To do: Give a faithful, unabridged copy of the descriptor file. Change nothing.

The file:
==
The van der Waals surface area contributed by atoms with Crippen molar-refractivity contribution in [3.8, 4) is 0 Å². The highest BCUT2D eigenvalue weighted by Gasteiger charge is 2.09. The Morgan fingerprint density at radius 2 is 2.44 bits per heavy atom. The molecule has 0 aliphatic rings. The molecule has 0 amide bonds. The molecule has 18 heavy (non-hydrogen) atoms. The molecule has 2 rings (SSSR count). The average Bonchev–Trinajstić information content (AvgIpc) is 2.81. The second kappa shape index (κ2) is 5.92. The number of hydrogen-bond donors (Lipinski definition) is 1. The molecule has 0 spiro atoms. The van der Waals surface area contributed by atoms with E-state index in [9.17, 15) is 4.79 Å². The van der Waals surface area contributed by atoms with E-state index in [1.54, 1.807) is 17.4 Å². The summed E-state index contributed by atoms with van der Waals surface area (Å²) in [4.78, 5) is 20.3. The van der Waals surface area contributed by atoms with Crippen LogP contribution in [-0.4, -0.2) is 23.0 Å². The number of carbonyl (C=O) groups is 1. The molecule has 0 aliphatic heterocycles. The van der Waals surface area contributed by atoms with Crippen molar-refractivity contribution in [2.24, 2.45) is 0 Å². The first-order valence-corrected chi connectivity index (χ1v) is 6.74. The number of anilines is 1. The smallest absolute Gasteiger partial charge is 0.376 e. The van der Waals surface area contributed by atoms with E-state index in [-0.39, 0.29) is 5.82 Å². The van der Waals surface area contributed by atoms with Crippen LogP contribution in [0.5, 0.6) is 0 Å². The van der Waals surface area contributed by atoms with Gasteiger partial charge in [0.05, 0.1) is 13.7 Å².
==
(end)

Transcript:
The van der Waals surface area contributed by atoms with Crippen molar-refractivity contribution in [3.8, 4) is 0 Å². The highest BCUT2D eigenvalue weighted by Gasteiger charge is 2.09. The Morgan fingerprint density at radius 2 is 2.44 bits per heavy atom. The molecule has 0 aliphatic rings. The molecule has 0 amide bonds. The molecule has 18 heavy (non-hydrogen) atoms. The molecule has 2 rings (SSSR count). The average Bonchev–Trinajstić information content (AvgIpc) is 2.81. The second kappa shape index (κ2) is 5.92. The number of hydrogen-bond donors (Lipinski definition) is 1. The molecule has 0 spiro atoms. The van der Waals surface area contributed by atoms with E-state index in [9.17, 15) is 4.79 Å². The van der Waals surface area contributed by atoms with E-state index in [1.54, 1.807) is 17.4 Å². The summed E-state index contributed by atoms with van der Waals surface area (Å²) in [4.78, 5) is 20.3. The van der Waals surface area contributed by atoms with Crippen LogP contribution in [-0.4, -0.2) is 23.0 Å². The number of carbonyl (C=O) groups is 1. The molecule has 0 aliphatic heterocycles. The van der Waals surface area contributed by atoms with Crippen molar-refractivity contribution in [2.24, 2.45) is 0 Å². The first-order valence-corrected chi connectivity index (χ1v) is 6.74. The number of anilines is 1. The smallest absolute Gasteiger partial charge is 0.376 e. The van der Waals surface area contributed by atoms with E-state index in [-0.39, 0.29) is 5.82 Å². The van der Waals surface area contributed by atoms with Crippen LogP contribution in [0.5, 0.6) is 0 Å². The van der Waals surface area contributed by atoms with Gasteiger partial charge in [0.05, 0.1) is 13.7 Å².